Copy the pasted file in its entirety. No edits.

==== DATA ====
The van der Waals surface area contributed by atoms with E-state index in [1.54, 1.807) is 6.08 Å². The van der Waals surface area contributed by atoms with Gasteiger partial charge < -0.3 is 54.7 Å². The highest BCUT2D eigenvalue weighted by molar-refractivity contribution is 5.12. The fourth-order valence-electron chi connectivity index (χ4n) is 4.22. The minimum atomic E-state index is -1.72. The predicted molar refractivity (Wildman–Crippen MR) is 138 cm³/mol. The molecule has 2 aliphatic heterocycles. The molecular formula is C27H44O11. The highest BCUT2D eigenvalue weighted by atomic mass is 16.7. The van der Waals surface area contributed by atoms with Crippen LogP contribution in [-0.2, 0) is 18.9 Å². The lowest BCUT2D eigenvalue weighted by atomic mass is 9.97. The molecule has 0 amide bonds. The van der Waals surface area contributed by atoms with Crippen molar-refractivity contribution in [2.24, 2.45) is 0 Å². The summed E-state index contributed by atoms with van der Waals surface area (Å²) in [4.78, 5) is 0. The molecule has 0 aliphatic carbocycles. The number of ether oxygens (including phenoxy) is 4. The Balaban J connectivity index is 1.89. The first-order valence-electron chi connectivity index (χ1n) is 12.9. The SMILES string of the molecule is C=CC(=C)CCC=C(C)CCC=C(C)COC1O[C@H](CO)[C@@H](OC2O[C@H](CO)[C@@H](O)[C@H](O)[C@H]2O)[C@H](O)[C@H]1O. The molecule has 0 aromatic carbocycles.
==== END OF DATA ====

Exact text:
The van der Waals surface area contributed by atoms with E-state index in [1.54, 1.807) is 6.08 Å². The van der Waals surface area contributed by atoms with Gasteiger partial charge < -0.3 is 54.7 Å². The highest BCUT2D eigenvalue weighted by molar-refractivity contribution is 5.12. The fourth-order valence-electron chi connectivity index (χ4n) is 4.22. The minimum atomic E-state index is -1.72. The predicted molar refractivity (Wildman–Crippen MR) is 138 cm³/mol. The molecule has 2 aliphatic heterocycles. The molecular formula is C27H44O11. The highest BCUT2D eigenvalue weighted by atomic mass is 16.7. The van der Waals surface area contributed by atoms with Crippen LogP contribution in [-0.2, 0) is 18.9 Å². The lowest BCUT2D eigenvalue weighted by atomic mass is 9.97. The molecule has 0 amide bonds. The van der Waals surface area contributed by atoms with Crippen molar-refractivity contribution in [2.24, 2.45) is 0 Å². The summed E-state index contributed by atoms with van der Waals surface area (Å²) in [4.78, 5) is 0. The molecule has 0 aliphatic carbocycles. The number of ether oxygens (including phenoxy) is 4. The Balaban J connectivity index is 1.89. The first-order valence-electron chi connectivity index (χ1n) is 12.9. The SMILES string of the molecule is C=CC(=C)CCC=C(C)CCC=C(C)COC1O[C@H](CO)[C@@H](OC2O[C@H](CO)[C@@H](O)[C@H](O)[C@H]2O)[C@H](O)[C@H]1O. The molecule has 0 aromatic carbocycles.